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Arts collector Thu Hoa: We are proud to reconnect an interruption of once-famous Kim Hoang paintings

Question: Can you tell us the number of paintings which have been restored under your project after four years of implementation? Do you think that the project is a success so far?

Arts collector Nguyen Thi Thu Hoa: Old books in French and carvings of Kim Hoang folk paintings, which are preserved at Vietnam Fine Arts Museum and in Van Canh commune, Hoai Duc district, in Hanoi, have revealed that the genre has more than 100 samples.

So far, our project team has revived 30 wood block carvings of them. In addition, we have also invited veteran painters, researchers and artisans to work together to produce more samples of the painting, such as a sample featuring ‘Nghe’ (a sacred and mythical animal in Vietnamese traditional culture), and three samples of ‘Em be ban cung’ (A child shooting a crossbow), Em be cuoi Phuong (A child riding a phoenix), and Dau Vat (Wrestling).

With these initial results, I would not say that the project has yet been a success in revitalising Kim Hoang folk paintings. It will be a success if Kim Hoang villagers show their further participation in the project, a market for the paintings is established, and tourists can explore more about the genre right there at Kim Hoang village.

However, we are proud to reconnect an interruption of a once famous genre of painting in the northern region, after dozens of years being largely disappeared.

Over the past recent years, the return of popular Kim Hoang paintings has brightened Vietnamese painting, and we believe that the glorious revitalisation has been welcomed by many people.

A corner dedicated to Kim Hoang folk paintings was set up at the National Museum of Vietnamese History in 2018. Can you tell us more about this?

We started working with the National Museum of Vietnamese History last year to set up a corner at the museum to introduce the genre to visitors at home and abroad. Resultantly, many visitors to the museum have shown great interest in the bright and colourful Kim Hoang paintings.

In addition, we coordinated with Van Canh communal People’s Committee to introduce Kim Hoang paintings to students at schools in the locality.

In the near future, we plan to open a tour to Kim Hoang village to allow children and students to learn more about the paintings. We want to turn the project’s focus more on children in order to raise their understanding and love for Vietnamese folk paintings.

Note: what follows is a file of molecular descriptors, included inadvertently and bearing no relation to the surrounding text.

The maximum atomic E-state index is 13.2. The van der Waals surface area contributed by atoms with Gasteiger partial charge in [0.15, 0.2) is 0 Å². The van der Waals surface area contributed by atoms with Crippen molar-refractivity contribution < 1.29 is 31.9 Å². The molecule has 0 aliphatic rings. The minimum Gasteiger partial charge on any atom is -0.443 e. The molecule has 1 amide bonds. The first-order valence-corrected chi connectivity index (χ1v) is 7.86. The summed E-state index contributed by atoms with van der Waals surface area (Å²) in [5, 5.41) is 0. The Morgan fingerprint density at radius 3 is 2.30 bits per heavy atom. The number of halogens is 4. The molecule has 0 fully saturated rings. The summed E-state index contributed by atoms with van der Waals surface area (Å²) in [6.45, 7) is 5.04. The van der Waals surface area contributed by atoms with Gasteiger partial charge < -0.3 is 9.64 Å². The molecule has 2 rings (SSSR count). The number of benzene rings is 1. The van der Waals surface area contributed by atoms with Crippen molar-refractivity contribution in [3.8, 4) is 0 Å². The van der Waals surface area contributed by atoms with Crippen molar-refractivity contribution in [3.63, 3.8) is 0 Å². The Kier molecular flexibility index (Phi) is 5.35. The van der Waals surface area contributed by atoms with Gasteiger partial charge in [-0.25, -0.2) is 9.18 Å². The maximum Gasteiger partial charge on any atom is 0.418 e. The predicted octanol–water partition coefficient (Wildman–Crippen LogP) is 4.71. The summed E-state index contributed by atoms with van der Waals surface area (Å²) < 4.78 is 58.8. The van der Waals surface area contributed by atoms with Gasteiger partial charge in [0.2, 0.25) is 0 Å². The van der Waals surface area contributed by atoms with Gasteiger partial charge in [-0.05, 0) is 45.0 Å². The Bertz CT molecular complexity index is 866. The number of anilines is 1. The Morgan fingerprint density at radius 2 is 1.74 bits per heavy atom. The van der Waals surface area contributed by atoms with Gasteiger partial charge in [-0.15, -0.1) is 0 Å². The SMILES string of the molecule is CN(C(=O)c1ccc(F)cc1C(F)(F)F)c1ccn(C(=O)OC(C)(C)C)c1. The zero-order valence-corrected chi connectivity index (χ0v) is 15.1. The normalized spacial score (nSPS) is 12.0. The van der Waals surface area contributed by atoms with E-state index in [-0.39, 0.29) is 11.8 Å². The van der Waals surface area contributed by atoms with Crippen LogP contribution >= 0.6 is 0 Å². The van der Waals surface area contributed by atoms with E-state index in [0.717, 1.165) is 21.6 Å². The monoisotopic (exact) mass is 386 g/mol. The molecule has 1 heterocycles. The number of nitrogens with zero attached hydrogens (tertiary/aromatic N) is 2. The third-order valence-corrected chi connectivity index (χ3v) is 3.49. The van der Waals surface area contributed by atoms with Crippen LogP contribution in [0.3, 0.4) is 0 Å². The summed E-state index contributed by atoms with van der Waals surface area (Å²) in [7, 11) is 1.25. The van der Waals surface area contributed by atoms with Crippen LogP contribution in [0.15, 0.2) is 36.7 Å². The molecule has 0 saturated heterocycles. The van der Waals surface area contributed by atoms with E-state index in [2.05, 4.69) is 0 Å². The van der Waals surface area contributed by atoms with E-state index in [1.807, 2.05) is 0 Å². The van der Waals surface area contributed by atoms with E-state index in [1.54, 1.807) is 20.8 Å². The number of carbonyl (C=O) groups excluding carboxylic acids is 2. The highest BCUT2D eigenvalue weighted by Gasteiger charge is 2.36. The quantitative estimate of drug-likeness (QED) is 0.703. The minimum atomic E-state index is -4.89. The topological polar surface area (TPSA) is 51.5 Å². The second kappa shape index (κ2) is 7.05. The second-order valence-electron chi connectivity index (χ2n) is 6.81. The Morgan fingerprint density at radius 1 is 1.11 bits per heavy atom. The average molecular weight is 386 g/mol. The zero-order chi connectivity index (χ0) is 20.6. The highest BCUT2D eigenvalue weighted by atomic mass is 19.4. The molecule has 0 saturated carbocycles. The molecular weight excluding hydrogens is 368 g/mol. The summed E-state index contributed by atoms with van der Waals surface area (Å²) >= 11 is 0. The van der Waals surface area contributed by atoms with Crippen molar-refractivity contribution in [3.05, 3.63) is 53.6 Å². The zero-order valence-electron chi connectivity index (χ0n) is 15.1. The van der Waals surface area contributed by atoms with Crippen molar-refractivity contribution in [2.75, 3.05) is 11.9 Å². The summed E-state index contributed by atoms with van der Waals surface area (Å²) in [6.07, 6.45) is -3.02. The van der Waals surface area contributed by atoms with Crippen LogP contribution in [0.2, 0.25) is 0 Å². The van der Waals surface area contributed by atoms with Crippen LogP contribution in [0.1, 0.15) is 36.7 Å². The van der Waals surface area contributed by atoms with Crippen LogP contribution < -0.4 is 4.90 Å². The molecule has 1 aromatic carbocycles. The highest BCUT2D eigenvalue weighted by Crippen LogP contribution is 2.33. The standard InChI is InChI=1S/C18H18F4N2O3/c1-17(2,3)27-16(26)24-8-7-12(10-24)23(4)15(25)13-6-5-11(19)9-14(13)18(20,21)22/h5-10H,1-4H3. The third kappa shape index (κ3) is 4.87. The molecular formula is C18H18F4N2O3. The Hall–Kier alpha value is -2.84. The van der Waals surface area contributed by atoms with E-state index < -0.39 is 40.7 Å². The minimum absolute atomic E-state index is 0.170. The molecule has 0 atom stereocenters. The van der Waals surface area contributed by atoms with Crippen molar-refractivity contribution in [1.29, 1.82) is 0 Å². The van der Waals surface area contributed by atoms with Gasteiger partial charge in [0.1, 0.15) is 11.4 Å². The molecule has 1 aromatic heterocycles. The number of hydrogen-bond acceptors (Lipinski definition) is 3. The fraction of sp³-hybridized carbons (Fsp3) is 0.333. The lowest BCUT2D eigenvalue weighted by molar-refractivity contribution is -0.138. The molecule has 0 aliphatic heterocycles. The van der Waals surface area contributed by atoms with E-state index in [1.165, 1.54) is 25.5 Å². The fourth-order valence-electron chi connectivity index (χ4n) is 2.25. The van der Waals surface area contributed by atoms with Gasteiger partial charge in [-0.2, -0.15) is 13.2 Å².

A ceramic pig and li xi (red envelops of lucky money) featuring patterns from Kim Hoang folk paintings were produced under the project

You have not only expanded channels to bring Kim Hoang paintings to broader viewers but have also promoted the applications of folk paintings on cultural products. Can you share us about the outcomes of this work?

I hold that the vitality of folk paintings is a continuous process which can be blended with creativity and adjustments due to certain periods of time rather than a fixed motif which was handed over from our ancestors.

Therefore, during the restoration of Kim Hoang folk paintings, in addition to reproducing authentic original samples of the genres, we have also made some experiments of applying the paintings’ typical patterns on different materials.

On the occasion of lunar New Year 2019 – the Year of the Pig, we worked with pottery craftsmen from Bien Hoa city, Dong Nai province, to bring Kim Hoang paintings’ patterns to ceramic pigs and coordinated with silver craftsmen from Dinh Cong village in Hanoi to produce decorative silver pigs.

We also released a New Year calendar collection featuring Kim Hoang folk paintings and a collection of li xi (red envelops of lucky money), targeting children.

We are willing to provide samples and patterns of Kim Hoang paintings for craftsmen in hope for the production of more souvenirs and tourist products which can promote the Vietnamese national culture to visitors.

What is the biggest obstacle you have encountered in implementing the project?

Although it is the fifth year that the project has been carried out, a lot of obstacles still remain. The toughest one is the search for young artisans. Despite our desperate appeal, we have found only one young craftsman who showed a passion for the project.

I hope for more passionate participation from Kim Hoang villagers in our project so that we can work together to lift Kim Hoang into a new stage of development.

It is said that you and your partners are working on a book on Kim Hoang folk paintings, is it true?

Yes, it is. I think it is necessary in order to affirm the position of Kim Hoang paintings in the history of Vietnamese folk painting. The publication is also targeted to provide a source of information and reference on the treasured genre of painting.

Thank you so much for your sharing!